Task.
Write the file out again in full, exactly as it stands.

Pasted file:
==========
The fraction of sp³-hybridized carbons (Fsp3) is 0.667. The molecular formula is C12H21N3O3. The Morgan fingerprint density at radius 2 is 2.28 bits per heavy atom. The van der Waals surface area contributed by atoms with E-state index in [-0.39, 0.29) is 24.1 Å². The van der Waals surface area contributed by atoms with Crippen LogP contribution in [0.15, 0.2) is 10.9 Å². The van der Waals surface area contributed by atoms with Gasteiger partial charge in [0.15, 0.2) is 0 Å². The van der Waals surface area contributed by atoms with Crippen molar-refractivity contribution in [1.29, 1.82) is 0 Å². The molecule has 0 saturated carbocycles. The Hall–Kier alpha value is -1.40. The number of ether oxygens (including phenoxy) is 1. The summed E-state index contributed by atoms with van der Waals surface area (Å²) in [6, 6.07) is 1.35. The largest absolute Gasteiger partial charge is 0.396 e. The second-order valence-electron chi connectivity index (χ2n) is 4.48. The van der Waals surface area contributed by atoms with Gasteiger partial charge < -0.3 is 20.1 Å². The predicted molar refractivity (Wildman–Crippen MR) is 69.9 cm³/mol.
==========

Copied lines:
The fraction of sp³-hybridized carbons (Fsp3) is 0.667. The molecular formula is C12H21N3O3. The Morgan fingerprint density at radius 2 is 2.28 bits per heavy atom. The van der Waals surface area contributed by atoms with E-state index in [-0.39, 0.29) is 24.1 Å². The van der Waals surface area contributed by atoms with Crippen LogP contribution in [0.15, 0.2) is 10.9 Å². The van der Waals surface area contributed by atoms with Gasteiger partial charge in [0.15, 0.2) is 0 Å². The van der Waals surface area contributed by atoms with Crippen molar-refractivity contribution in [1.29, 1.82) is 0 Å². The molecule has 0 saturated carbocycles. The Hall–Kier alpha value is -1.40. The number of ether oxygens (including phenoxy) is 1. The summed E-state index contributed by atoms with van der Waals surface area (Å²) in [6, 6.07) is 1.35. The largest absolute Gasteiger partial charge is 0.396 e. The second-order valence-electron chi connectivity index (χ2n) is 4.48. The van der Waals surface area contributed by atoms with Gasteiger partial charge < -0.3 is 20.1 Å². The predicted molar refractivity (Wildman–Crippen MR) is 69.9 cm³/mol.